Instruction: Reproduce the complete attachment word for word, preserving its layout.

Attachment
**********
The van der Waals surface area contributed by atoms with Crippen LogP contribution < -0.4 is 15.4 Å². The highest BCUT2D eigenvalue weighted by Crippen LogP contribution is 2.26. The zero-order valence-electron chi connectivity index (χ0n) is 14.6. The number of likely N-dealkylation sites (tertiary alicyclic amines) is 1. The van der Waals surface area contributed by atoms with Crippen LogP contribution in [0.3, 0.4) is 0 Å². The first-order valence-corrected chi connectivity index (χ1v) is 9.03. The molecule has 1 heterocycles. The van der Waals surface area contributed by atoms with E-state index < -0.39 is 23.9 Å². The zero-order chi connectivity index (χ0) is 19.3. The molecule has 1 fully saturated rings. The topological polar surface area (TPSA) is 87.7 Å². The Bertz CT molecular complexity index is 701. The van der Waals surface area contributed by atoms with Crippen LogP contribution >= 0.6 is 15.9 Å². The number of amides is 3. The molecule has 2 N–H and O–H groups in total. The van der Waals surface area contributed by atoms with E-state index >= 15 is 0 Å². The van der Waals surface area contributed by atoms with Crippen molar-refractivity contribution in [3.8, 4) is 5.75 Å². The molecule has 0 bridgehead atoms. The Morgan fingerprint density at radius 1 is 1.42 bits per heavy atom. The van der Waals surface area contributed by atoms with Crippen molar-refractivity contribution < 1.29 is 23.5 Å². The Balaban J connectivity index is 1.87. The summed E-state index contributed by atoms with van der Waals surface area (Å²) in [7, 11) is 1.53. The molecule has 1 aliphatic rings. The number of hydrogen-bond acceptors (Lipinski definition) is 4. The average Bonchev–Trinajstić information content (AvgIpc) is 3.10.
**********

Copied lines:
The van der Waals surface area contributed by atoms with Crippen LogP contribution < -0.4 is 15.4 Å². The highest BCUT2D eigenvalue weighted by Crippen LogP contribution is 2.26. The zero-order valence-electron chi connectivity index (χ0n) is 14.6. The number of likely N-dealkylation sites (tertiary alicyclic amines) is 1. The van der Waals surface area contributed by atoms with Crippen LogP contribution in [0.3, 0.4) is 0 Å². The first-order valence-corrected chi connectivity index (χ1v) is 9.03. The molecule has 1 heterocycles. The van der Waals surface area contributed by atoms with E-state index < -0.39 is 23.9 Å². The zero-order chi connectivity index (χ0) is 19.3. The molecule has 1 fully saturated rings. The topological polar surface area (TPSA) is 87.7 Å². The Bertz CT molecular complexity index is 701. The van der Waals surface area contributed by atoms with Crippen LogP contribution >= 0.6 is 15.9 Å². The number of amides is 3. The molecule has 2 N–H and O–H groups in total. The van der Waals surface area contributed by atoms with E-state index >= 15 is 0 Å². The van der Waals surface area contributed by atoms with Crippen molar-refractivity contribution in [3.8, 4) is 5.75 Å². The molecule has 0 bridgehead atoms. The Morgan fingerprint density at radius 1 is 1.42 bits per heavy atom. The van der Waals surface area contributed by atoms with Crippen molar-refractivity contribution < 1.29 is 23.5 Å². The Balaban J connectivity index is 1.87. The summed E-state index contributed by atoms with van der Waals surface area (Å²) in [7, 11) is 1.53. The molecule has 1 aliphatic rings. The number of hydrogen-bond acceptors (Lipinski definition) is 4. The average Bonchev–Trinajstić information content (AvgIpc) is 3.10.